MUSINGS OF A STORY MERCHANT

Sunday, October 15, 2017

Even in the 1700s, Book Clubs Were Really About Drinking and Socializing

And “a considerable element of boisterous good humor.”

Parties where playwrights like Moliere read aloud were precursors to rowdy book clubs.
Parties where playwrights like Moliere read aloud were precursors to rowdy book clubs. ullstein bild/Getty

In theory, book clubs are supposed to be about reading and discussing books. In practice, they are often more about hanging out with a group of people, drinking, gossiping, and generally having a nice evening. Depending on the percentage of the group that has actually read the book, it may be discussed, or it may not. The book is the excuse, not necessarily the point.

It turns out it’s always been this way.

Ever since the advent of book clubs in 18th-century England, when books were scarce and expensive, these organizations have been about more than reading. Book clubs were organized to help members gain access to reading material and to provide a forum for discussion of books the club held. But they were also about gossip and drinking. As the University of St. Andrews’ David Allan writes in A Nation of Readers, “In most cases, food and alcohol in copious quantities, accompanied we may suspect by a considerable element of boisterous good humour, played an important part in the life of the book clubs.”

Book clubs were part of this literary culture. In book clubs today every member might buy his or her own copy of a book, but in the 18th century, part of the point of the clubs was to pool resources in order to buy more books. Belonging to a book club meant having a larger personal library than you might otherwise have access to—you just had to share. There are few records of the activities of these early book clubs, but those that survive indicate that, as with today’s book clubs, members intended to get together and talk about books, but social aspects were key selling points.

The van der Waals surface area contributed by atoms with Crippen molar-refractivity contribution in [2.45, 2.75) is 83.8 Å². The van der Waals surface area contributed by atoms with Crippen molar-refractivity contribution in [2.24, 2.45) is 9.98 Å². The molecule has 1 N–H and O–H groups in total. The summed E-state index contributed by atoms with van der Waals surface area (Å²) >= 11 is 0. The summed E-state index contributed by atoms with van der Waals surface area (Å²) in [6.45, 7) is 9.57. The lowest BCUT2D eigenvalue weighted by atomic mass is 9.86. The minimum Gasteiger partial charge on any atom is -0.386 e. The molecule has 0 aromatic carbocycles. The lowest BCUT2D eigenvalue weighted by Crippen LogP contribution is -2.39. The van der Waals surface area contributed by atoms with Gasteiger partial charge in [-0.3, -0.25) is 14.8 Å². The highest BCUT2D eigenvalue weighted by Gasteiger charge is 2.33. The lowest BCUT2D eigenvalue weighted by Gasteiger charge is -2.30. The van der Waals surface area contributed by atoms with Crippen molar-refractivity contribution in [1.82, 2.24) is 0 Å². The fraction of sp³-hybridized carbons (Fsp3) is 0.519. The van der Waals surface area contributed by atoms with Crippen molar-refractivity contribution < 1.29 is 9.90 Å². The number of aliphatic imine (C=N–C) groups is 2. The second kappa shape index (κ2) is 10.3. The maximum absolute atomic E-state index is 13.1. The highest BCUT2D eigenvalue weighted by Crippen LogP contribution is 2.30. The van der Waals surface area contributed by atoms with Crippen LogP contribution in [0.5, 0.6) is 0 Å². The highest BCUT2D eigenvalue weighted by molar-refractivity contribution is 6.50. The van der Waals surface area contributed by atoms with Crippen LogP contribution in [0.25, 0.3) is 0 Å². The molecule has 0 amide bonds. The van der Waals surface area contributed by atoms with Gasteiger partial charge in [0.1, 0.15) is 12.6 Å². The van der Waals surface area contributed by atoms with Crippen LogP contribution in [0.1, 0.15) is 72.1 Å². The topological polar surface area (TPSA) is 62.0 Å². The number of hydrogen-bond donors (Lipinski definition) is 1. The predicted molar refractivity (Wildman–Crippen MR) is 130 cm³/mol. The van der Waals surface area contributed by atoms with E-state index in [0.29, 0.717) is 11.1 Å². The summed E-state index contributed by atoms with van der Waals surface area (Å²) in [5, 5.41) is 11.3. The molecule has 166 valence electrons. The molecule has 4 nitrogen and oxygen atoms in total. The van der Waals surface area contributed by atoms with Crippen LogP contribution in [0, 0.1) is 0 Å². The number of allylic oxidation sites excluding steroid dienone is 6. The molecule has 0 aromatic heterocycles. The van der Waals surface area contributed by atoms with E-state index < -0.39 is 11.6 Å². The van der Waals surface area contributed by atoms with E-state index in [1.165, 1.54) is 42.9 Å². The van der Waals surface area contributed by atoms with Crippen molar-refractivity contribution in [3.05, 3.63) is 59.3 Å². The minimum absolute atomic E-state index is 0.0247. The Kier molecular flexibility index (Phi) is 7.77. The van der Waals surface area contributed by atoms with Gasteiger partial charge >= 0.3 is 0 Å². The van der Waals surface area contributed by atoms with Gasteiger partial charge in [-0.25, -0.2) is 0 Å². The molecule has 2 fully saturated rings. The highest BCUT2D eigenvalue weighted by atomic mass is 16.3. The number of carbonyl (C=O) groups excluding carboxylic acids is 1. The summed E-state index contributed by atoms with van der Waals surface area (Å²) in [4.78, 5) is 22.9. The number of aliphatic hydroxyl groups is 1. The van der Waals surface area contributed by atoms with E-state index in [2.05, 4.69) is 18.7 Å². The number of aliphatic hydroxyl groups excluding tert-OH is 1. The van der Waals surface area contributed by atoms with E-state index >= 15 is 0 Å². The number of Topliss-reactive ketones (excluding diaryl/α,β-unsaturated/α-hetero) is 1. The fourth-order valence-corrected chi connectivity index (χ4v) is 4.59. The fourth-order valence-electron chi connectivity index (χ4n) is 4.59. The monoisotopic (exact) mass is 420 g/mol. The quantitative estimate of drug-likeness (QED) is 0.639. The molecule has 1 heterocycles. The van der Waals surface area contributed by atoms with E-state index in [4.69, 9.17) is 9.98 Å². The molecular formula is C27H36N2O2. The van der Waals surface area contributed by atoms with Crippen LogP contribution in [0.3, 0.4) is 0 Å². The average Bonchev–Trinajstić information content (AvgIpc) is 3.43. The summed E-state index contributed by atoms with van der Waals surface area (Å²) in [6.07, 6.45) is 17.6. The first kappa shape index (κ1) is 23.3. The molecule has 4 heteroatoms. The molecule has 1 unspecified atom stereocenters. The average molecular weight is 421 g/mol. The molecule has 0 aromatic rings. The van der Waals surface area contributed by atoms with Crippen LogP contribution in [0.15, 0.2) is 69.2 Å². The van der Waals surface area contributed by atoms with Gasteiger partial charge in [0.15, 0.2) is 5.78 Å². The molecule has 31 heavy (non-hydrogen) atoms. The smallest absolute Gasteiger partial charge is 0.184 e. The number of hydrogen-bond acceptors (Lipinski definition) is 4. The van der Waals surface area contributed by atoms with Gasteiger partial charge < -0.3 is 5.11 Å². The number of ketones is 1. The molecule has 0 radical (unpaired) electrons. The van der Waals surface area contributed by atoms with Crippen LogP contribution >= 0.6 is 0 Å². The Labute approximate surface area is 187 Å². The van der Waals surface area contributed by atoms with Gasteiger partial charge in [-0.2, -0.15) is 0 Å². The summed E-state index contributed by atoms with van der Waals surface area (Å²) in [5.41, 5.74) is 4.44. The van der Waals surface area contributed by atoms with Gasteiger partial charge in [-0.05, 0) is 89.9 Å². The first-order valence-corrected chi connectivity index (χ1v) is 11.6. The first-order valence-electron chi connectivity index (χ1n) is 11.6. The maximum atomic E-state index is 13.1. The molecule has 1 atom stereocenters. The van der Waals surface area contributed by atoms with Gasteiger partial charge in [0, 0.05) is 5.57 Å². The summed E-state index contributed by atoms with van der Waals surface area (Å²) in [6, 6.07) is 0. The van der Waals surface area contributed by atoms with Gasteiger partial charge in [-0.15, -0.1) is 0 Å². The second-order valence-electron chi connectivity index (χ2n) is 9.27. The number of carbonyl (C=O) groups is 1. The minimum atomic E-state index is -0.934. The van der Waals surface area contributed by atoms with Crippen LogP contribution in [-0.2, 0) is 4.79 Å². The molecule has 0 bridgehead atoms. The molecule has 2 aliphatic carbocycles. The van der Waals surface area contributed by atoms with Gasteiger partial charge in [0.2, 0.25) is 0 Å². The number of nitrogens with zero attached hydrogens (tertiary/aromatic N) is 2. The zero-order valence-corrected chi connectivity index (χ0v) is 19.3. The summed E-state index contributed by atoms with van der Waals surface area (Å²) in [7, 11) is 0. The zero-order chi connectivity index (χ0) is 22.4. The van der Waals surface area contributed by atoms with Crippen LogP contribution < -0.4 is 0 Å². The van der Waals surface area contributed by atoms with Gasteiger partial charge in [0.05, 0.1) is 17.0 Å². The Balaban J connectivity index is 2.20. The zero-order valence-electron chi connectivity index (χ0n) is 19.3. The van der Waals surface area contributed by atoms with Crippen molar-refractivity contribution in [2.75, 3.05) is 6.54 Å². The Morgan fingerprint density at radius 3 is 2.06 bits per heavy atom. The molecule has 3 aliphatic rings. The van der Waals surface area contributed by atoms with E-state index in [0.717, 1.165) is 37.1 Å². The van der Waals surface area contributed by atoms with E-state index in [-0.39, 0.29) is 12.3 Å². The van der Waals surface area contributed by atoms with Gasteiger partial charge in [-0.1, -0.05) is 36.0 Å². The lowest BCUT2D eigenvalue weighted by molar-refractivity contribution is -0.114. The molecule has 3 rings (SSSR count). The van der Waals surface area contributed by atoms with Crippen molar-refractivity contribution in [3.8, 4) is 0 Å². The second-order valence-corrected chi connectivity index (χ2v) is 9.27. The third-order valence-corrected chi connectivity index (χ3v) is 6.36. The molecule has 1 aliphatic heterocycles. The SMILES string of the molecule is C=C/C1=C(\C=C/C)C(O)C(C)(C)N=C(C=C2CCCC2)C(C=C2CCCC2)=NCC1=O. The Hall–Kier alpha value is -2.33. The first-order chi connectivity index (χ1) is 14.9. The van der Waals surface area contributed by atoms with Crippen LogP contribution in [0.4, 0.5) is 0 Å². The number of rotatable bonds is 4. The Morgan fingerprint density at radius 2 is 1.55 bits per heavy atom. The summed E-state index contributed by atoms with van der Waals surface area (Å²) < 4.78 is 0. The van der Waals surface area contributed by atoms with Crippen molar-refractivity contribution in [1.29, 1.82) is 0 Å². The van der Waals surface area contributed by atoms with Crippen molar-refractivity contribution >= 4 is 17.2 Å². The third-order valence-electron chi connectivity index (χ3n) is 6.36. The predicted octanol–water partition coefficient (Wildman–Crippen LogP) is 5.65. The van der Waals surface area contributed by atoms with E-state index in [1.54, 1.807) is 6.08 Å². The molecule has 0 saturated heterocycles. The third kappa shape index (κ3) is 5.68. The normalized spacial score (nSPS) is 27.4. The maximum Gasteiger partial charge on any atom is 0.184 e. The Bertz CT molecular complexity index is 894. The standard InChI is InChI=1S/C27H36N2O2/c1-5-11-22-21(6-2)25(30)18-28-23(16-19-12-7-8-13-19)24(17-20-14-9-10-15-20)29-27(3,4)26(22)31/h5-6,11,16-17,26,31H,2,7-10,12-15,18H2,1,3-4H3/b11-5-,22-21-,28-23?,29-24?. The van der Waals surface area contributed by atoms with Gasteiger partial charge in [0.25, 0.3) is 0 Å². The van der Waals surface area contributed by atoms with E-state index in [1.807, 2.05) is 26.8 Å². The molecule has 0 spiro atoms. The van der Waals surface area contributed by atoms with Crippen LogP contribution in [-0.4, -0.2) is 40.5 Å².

One club, for instance, had 22 members (including Branwell Brontë, the sole brother of the literary siblings) and met for monthly dinners. “A broad hint of conviviality is given in the rules,” writes Kaufman, “which imposed fines for swearing, for being drunk ‘so that a member be offensive to the company,’ and for unseemly scrambling for books to borrow!” Another society, founded in 1742, lasted for decades, and the dinners were a key feature for it as well. “Article XV of the Regulations emphasizes in detail the monthly dinners, specifying—with elaborate exceptions—the Tuesday before the full moon,” Kaufman reports. A member who missed the dinner had to pay a shilling. For other misdemeanors, which included letting a dog into the club room or revealing his vote for or against a potential new member, members had to contribute a bottle of wine.

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